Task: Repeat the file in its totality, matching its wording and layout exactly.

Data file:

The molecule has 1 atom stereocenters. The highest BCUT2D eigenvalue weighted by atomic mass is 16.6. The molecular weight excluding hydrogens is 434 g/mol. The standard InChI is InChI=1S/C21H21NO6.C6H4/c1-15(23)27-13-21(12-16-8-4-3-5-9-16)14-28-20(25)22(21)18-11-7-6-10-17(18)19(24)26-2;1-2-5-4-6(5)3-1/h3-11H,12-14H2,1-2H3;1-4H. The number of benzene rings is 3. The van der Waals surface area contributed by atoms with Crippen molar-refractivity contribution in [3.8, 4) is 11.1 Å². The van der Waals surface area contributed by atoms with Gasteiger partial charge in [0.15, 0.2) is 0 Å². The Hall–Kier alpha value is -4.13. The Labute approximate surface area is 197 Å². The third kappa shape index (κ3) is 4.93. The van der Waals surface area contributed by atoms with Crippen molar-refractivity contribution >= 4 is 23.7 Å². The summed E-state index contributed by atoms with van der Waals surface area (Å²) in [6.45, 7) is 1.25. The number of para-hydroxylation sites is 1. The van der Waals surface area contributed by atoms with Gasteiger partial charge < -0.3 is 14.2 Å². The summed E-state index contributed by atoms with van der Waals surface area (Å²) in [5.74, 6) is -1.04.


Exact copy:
The molecule has 1 atom stereocenters. The highest BCUT2D eigenvalue weighted by atomic mass is 16.6. The molecular weight excluding hydrogens is 434 g/mol. The standard InChI is InChI=1S/C21H21NO6.C6H4/c1-15(23)27-13-21(12-16-8-4-3-5-9-16)14-28-20(25)22(21)18-11-7-6-10-17(18)19(24)26-2;1-2-5-4-6(5)3-1/h3-11H,12-14H2,1-2H3;1-4H. The number of benzene rings is 3. The van der Waals surface area contributed by atoms with Crippen molar-refractivity contribution in [3.8, 4) is 11.1 Å². The van der Waals surface area contributed by atoms with Gasteiger partial charge in [0.15, 0.2) is 0 Å². The Hall–Kier alpha value is -4.13. The Labute approximate surface area is 197 Å². The third kappa shape index (κ3) is 4.93. The van der Waals surface area contributed by atoms with Crippen molar-refractivity contribution >= 4 is 23.7 Å². The summed E-state index contributed by atoms with van der Waals surface area (Å²) in [6.45, 7) is 1.25. The number of para-hydroxylation sites is 1. The van der Waals surface area contributed by atoms with Gasteiger partial charge < -0.3 is 14.2 Å². The summed E-state index contributed by atoms with van der Waals surface area (Å²) in [5.74, 6) is -1.04.